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Testosterone: It's There for Dads When They Need It

I have two kids. One is 3½ and generally sleeps through the night. The other is 14 months old and either fancies himself as living on a farm or simply likes to jack with his parents by waking up most mornings between 4 and 5 a.m. He may or may not go back to sleep after a trip to the milk bar, typically depending on how late we went to sleep the evening prior (it’s uncanny). Most nights, I admittedly sleep through the first of his wake-ups, and, in fact, often have no conscious recollection of ever hearing him squawk for us from the adjacent room. But, when my wife is out of town or taking in a way-too-early spin class, I find myself jumping out of bed with the urgency of a testosterone-fueled (albeit very tired) man-protector, ready to address whatever it is that has awoken young Mowgli.

A recent study by Dr. Sari van Anders and colleagues, out of the University of Michigan, sheds light on the hormonal influences behind my different reactions.1 They wanted to get at the bottom of some contradictory findings in the fatherhood-hormone literature. Specifically, it is generally accepted that men’s testosterone levels decrease when they become parents. This should be no surprise. After all, the effects testosterone has on the body and behavior make more sense when men confront competitive or challenging situations; you don’t need a surge of muscle strength to change a diaper (although I do realize that some would quibble with that statement). In fact, more nurturant and soothing behaviors are actually harder to engage in when experiencing a surge of testosterone. But, here’s the rub: some infant cues, such as baby cries, actually increase testosterone. Until now, it wasn’t quite clear why this was the case, given that nothing speaks to the need for a ‘nurturant and soothing’ dad more than a crying baby. But, importantly, not all interactions with babies require the same approach. Sometimes babies need comforting. Other times they need you to fend off the sabre tooth tiger that is looking for lunch (at least in prehistoric times). Clearly, testosterone is not so necessary for one of these contexts (singing “Hush Little Baby”), but would be quite handy in the other (back off, tiger). Thus, it is possible that testosterone levels fluctuate with the specific parenting demands men face at a given moment.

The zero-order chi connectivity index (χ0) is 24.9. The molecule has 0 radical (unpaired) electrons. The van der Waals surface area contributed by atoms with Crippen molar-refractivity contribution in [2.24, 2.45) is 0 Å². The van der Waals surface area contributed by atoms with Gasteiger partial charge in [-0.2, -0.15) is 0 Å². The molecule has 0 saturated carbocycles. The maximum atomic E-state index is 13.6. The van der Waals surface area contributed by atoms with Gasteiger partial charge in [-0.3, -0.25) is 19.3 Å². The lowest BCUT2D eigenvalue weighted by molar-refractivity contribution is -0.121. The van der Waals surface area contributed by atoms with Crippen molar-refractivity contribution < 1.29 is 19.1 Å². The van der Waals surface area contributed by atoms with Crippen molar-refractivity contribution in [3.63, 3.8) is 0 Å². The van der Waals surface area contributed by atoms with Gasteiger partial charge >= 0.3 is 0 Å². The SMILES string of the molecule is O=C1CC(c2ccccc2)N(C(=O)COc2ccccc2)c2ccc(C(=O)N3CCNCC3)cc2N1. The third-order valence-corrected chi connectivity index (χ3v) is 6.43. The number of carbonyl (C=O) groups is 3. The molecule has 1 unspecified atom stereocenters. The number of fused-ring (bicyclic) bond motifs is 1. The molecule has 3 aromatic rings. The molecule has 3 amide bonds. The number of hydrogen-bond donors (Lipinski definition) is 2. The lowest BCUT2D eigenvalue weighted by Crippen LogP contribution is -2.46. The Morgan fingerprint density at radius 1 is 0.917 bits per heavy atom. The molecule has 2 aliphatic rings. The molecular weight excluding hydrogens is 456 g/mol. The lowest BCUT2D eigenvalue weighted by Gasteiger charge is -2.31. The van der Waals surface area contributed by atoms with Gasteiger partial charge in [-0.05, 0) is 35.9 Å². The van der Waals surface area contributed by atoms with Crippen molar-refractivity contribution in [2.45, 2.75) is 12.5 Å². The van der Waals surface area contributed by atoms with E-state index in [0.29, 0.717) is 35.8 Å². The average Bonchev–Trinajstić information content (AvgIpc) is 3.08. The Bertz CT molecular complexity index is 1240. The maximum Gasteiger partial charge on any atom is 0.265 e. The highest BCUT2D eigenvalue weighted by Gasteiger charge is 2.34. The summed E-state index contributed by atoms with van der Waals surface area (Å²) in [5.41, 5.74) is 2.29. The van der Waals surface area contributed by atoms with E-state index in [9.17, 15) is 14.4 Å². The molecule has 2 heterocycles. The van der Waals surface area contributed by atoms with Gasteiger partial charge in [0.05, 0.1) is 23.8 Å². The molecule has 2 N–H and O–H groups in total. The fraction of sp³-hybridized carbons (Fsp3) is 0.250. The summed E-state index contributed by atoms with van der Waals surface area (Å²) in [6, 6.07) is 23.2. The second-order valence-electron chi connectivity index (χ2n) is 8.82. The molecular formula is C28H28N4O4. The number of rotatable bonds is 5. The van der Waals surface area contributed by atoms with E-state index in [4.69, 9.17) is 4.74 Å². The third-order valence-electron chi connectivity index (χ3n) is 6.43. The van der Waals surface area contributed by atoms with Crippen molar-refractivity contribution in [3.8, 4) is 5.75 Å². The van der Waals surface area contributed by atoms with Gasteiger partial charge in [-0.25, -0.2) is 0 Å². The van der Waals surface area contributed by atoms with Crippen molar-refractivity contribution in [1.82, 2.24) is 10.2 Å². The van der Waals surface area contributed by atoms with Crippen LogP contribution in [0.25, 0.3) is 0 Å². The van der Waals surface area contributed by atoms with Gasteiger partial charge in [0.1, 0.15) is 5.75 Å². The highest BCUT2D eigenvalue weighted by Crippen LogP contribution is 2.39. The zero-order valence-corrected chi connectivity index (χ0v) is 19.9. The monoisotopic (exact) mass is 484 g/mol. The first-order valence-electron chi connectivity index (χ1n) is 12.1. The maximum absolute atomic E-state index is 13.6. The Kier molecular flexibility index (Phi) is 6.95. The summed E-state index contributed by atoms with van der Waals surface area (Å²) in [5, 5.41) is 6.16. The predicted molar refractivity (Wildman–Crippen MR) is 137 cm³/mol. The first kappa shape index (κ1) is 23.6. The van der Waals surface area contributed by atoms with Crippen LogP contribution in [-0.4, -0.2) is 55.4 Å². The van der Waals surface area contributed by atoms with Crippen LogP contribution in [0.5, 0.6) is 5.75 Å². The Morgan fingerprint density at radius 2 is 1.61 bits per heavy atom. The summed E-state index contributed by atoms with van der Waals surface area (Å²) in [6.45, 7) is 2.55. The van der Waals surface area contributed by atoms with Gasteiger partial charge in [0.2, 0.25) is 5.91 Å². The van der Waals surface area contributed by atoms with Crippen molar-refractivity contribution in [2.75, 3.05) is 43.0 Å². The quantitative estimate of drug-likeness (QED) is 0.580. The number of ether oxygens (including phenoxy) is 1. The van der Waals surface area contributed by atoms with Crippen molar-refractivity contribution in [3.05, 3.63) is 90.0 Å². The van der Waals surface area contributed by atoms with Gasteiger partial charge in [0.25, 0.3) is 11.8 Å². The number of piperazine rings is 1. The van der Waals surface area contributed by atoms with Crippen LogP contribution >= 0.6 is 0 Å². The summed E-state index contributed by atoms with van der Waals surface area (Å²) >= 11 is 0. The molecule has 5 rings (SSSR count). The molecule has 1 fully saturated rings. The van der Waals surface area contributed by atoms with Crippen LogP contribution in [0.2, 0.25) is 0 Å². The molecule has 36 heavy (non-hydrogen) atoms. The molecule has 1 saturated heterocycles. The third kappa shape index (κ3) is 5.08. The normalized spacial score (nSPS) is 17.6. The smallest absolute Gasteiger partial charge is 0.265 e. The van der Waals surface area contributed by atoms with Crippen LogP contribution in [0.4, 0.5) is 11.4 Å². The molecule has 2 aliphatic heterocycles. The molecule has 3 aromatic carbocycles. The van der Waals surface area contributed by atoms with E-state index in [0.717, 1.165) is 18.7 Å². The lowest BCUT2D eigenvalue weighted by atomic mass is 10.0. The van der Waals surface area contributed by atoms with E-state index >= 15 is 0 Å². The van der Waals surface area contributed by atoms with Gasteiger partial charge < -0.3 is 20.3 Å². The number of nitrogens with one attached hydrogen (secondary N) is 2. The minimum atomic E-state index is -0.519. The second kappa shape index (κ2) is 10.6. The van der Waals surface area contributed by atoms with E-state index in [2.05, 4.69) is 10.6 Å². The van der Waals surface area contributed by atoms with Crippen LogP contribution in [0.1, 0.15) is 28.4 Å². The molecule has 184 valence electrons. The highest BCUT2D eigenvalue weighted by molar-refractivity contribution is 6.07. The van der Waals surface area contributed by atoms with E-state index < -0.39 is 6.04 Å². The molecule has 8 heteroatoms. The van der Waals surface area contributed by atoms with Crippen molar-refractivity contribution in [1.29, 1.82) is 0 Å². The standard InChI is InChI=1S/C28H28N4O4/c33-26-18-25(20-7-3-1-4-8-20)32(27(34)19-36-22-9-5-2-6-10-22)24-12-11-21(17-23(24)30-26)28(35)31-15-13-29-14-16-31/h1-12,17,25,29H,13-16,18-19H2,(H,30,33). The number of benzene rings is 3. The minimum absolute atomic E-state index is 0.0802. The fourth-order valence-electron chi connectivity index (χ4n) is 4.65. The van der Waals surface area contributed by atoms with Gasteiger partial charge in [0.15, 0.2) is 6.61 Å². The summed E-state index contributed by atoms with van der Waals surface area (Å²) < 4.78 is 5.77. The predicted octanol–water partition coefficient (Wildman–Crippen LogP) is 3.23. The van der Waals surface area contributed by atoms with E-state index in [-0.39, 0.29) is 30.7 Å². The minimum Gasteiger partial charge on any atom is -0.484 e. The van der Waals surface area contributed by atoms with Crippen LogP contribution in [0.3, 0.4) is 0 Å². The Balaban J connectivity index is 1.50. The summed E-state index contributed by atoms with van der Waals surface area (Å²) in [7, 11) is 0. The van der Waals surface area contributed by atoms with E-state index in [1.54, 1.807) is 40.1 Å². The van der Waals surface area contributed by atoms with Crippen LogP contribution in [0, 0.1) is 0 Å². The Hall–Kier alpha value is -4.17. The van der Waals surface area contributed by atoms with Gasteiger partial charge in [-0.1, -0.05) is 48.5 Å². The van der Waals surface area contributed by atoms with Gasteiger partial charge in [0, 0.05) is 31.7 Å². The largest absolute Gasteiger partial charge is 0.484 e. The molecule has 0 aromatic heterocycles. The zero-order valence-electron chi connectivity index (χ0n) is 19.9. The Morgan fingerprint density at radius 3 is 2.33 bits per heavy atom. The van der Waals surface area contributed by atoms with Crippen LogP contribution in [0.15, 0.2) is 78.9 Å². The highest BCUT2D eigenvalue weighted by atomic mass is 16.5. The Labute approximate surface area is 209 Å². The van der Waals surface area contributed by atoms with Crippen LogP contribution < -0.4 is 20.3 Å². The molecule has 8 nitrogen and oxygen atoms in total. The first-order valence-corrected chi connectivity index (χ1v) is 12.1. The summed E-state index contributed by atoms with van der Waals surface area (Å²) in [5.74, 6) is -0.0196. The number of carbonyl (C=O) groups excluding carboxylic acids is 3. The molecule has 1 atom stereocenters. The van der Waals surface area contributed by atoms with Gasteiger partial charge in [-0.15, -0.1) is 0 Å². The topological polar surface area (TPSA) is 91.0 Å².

To test this idea, they took 55 young men and had them listen to a baby cry, but either (a) did not let them do anything about it (they just had to sit there and listen), (b) gave them an opportunity to effectively soothe the baby, or (c) gave them an opportunity to soothe the baby, but stacked the deck against these guys such that the baby couldn’t be soothed. (That’s just plain wrong.) How did they manipulate the baby’s behavior? They used a very realistic doll that is often used in parenting classes, the RealCare Baby II-Plus. 

The researchers were able to program the baby to do whatever they wanted, and the guys were told to “imagine the baby doll was the real baby of a close friend.” All the guys provided saliva samples before and after the interaction with the baby so the researchers could determine whether the guys’ testosterone levels changed.

Sure enough, the group of men that was able to soothe the baby showed a drop in testosterone, whereas the group of men that was not given any opportunity to soothe the baby showed an increase in testosterone. The guys in the third group – those who tried, but failed at soothing the baby – fell in between and didn’t differ from a control group of men who didn’t have any exposure to a baby. The researchers argue that these men fall in the middle because they engage in soothing behaviors, which should lower testosterone, but they’re unable to stop the crying, which should raise testosterone (i.e., the two experiences cancel each other out).

So here’s my thinking. When my wife is around, I know our son will be soothed, because she’s into that sort of thing (not that I’m not, she’s just more into it), so I can just keep on slumbering and preserve any testosterone that my married, fathering body has left. But, when she’s gone, my son’s cries signal threat to me, so I see a momentary spike in testosterone long enough to save him before his hunger becomes too much to handle. But, because I’m able to soothe him, I can go right back to my low testosterone way of life. Importantly, most of the study participants were not actually fathers. Thus, it appears that men, not just those with kids, are wired to protect and soothe when needed.

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1van Anders, S. M., Tolman, R. M., & Volling, B. L. (2012). Baby cries and nurturance affect testosterone in men. Hormones and Behavior, 61, 31-36.

Dr. Tim Loving Science of Relationships articles | Website/CV
Dr. Loving's research addresses the mental and physical health impact of relationship transitions (e.g., falling in love, breaking up) and the role of friends and family during these transitions. He is an Associate Editor of Personal Relationships and has been funded by the National Institute of Child Health and Human Development.

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